Genetics and Biotechnology

  • Ulrich Kück

Part of the The Mycota book series (MYCOTA, volume 2)

Table of contents

  1. Front Matter
    Pages I-XV
  2. Chromosomal and Mitochondrial Genetics

    1. Front Matter
      Pages 1-1
    2. R. H. Davis
      Pages 3-18
    3. C. J. Bos, K. Swart
      Pages 19-33
    4. L. A. Casselton
      Pages 35-48
    5. J. F. Peberdy
      Pages 49-60
    6. M. Walz
      Pages 61-73
    7. K. Wolf
      Pages 75-91
    8. A. J. F. Griffiths, R. A. Collins, F. E. Nargang
      Pages 93-105
  3. Molecular Genetics

    1. Front Matter
      Pages 107-107
    2. C. Lang-Hinrichs
      Pages 141-153
    3. M. Jacobs, U. Stahl
      Pages 155-167
    4. F. Kempken
      Pages 169-187
    5. R. B. Wickner, H. Bussey, T. Fujimura, R. Esteban
      Pages 211-226
    6. M. von Ciriacy
      Pages 227-245
    7. S. Fassbender, U. Kück
      Pages 247-259
  4. Biotechnology

    1. Front Matter
      Pages 261-261
    2. A. A. Brakhage, G. Turner
      Pages 263-285

About this book

Introduction

Mycology, the study of fungi, originated as a subdiscipline of botany and was a descriptive discipline, largely neglected as an experimental science until the early years of this century. A seminal paper by Blakeslee in 1904 provided evidence for self­ incompatibility, termed "heterothallism", and stimulated interest in studies related to the control of sexual reproduction in fungi by mating-type specificities. Soon to follow was the demonstration that sexually reproducing fungi exhibit Mendelian inheritance and that it was possible to conduct formal genetic analysis with fungi. The names Burgeff, Kniep and Lindegren are all associated with this early period of fungal genetics research. These studies and the discovery of penicillin by Fleming, who shared a Nobel Prize in 1945, provided further impetus for experimental research with fungi. Thus began a period of interest in mutation induction and analysis of mutants for bio­ chemical traits. Such fundamental research, conducted largely with Neurospora crassa, led to the one gene: one enzyme hypothesis and to a second Nobel Prize for fungal research awarded to Beadle and Tatum in 1958. Fundamental research in biochemical genetics was extended to other fungi, especially to Saccharomyces cere­ visiae, and by the mid-1960s fungal systems were much favored for studies in eukaryotic molecular biology and were soon able to compete with bacterial systems in the molecular arena.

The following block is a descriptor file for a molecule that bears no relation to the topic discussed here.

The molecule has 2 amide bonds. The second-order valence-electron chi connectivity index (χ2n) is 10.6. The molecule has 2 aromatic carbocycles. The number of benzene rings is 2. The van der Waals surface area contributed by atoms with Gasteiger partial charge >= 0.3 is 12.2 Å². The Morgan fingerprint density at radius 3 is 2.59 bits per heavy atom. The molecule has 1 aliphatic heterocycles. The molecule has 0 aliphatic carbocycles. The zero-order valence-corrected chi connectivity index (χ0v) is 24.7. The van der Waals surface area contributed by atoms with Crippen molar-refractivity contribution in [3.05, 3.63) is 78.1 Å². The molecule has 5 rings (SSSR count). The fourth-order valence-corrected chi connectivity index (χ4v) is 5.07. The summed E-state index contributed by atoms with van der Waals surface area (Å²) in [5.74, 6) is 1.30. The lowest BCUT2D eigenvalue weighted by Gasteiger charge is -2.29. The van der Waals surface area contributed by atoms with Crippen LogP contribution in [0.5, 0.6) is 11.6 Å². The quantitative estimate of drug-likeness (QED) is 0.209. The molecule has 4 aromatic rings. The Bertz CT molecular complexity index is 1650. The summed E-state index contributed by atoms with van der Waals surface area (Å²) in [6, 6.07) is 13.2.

Keywords

Pilze bacteria biology biotechnology enzyme enzymes fungal molecular biology fungi genetics molecular biology molecular genetics mutation mycology reproduction yeast

Editors and affiliations

  • Ulrich Kück
    • 1
  1. 1.Allgemeine BotanikRuhr-UniversitätBochumGermany

Bibliographic information

  • DOI https://doi.org/10.1007/978-3-662-10364-7
  • Copyright Information Springer-Verlag Berlin Heidelberg 1995
  • Publisher Name Springer, Berlin, Heidelberg
  • eBook Packages Springer Book Archive
  • Print ISBN 978-3-662-10366-1
  • Online ISBN 978-3-662-10364-7
  • About this book